Saturday, June 15, 2024

#2,960. The Bloody Judge (1970) - The Films of Jess Franco


As with Vincent Price’s character in The Witchfinder General, Christopher Lee portrays an historical figure in Jess Franco’s 1970 film The Bloody Judge. Judge George Jeffreys, who was fiercely loyal to James II, was named Lord Chancellor of England in 1685, and used his power against the king’s enemies. He became known as “The Hanging Judge”, and his punishments were harsh.

During the Monmouth Rebellion, when William of Orange attempted to seize control of the English throne, it is rumored that Jeffreys put several hundred men on trial, all of whom were eventually executed. When James II fled the country in 1688, paving the way for the reign of William III, Jeffreys remained behind and was captured. He died of kidney failure while a prisoner in the Tower of London.

Though not quite the movie that The Witchfinder General is, The Bloody Judge nonetheless does a good job bringing this story to the screen, with Christopher Lee delivering a deliciously sinister performance as the judge whose loyalties often interfere with his dispensing of justice.

As the movie opens, troops loyal to Judge Jeffries (not sure why the filmmakers changed the spelling of his name) have arrested Alicia Gray (Margaret Lee) and charged her with witchcraft. Her sister Mary (Maria Rohm), who caught the eye of Judge Jeffries during the trial, pleads for Alicia’s life. When she refuses to sleep with Jeffries in return for Alicia’s freedom, Alicia is executed.

With William of Orange threatening to invade England, Judge Jeffries steps up his efforts to root out the rebels. He meets with Lord Wessex (Leo Genn), who he suspects of conspiring with the rebels, and warns Wessex to keep an eye on his son Henry (Hans Haas Jr.), who has taken Mary Gray, the sister of a convicted witch, as his lover.

Henry is, indeed, sympathetic to the rebel cause, and intends to make Mary his wife then flee England that very night.

To keep young Henry in line, Judge Jeffries, with the help of Wessex’s traitorous servant Satchel (Milo Quesada), takes Mary into custody, all as news arrives that William of Orange’s troops are about to land on English soil.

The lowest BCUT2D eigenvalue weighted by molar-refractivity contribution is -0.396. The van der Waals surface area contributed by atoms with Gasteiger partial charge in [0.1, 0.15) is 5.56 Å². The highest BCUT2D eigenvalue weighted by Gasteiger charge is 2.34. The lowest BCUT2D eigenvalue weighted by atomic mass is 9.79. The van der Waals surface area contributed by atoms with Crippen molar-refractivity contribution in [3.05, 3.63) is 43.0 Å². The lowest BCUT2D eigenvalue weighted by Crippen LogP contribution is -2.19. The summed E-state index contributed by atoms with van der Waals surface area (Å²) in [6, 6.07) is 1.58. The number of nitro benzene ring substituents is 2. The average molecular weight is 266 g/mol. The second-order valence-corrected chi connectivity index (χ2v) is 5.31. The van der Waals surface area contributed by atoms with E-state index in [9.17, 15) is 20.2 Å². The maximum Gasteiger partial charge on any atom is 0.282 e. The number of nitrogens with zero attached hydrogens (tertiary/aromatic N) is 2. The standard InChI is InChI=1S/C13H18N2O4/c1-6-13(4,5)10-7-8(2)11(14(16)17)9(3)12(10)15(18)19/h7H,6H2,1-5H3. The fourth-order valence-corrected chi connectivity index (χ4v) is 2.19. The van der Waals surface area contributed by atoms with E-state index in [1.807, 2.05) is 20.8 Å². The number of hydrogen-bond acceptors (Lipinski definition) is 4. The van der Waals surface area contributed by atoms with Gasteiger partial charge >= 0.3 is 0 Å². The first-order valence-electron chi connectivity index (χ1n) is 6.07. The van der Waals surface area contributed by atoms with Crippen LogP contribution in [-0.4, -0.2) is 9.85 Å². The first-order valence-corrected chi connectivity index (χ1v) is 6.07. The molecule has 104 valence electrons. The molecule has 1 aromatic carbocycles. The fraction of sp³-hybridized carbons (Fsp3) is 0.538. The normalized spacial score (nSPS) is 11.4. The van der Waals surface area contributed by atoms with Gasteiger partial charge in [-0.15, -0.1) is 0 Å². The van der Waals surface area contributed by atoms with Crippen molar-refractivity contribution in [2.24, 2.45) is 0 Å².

With the tide of public opinion turning against King James, Jeffries knows he has to step up his efforts, and begins arresting everyone even remotely connected to the rebellion. But how long can the man known as the Bloody Judge hold back an uprising that is growing stronger with each passing day?

Aside from the opening scene with Alicia Gray, The Bloody Judge deals more with history than it does witchcraft. Lee bellows and huffs his way through the courtroom scenes, his anger and insults showing, quite clearly, he is anything but an impartial judge. During Alicia’s trial, Jeffries chastises the prosecutor for not “properly examining” the body of the accused. He calls a recess, at which point Alicia is tied to a rack and tortured.

Jess Franco, whose gargantuan body of work contains more misfires than it does triumphs, does a fine job recreating the time period throughout The Bloody Judge. As with most of the director’s output in the ‘70s and ‘80s, the film has its share of exploitative moments; in the uncut version, there’s lots of nudity, and a bizarre scene in which Mary Gray “cleans” the naked body of a fellow prisoner by licking the blood off of her. But along with the sleaze, we’re also treated to some well-staged battle scenes between the rebels and the King’s troops, and the story of Henry’s and Mary’s attempts to avoid capture has its moments as well.

Franco, who this same year released Count Dracula, which he claimed was the most accurate version of Bram Stoker’s novel ever committed to film (it was for a while, then drifted off the rails towards the end), continued his push for authenticity with The Bloody Judge, which is as much a history of a moment in time as it is a horror movie. And it works on both counts. Franco himself remembered The Bloody Judge fondly, saying in a 2003 interview that it is a movie he “still enjoys”. It’s easy to see why.
Rating: 8 out of 10

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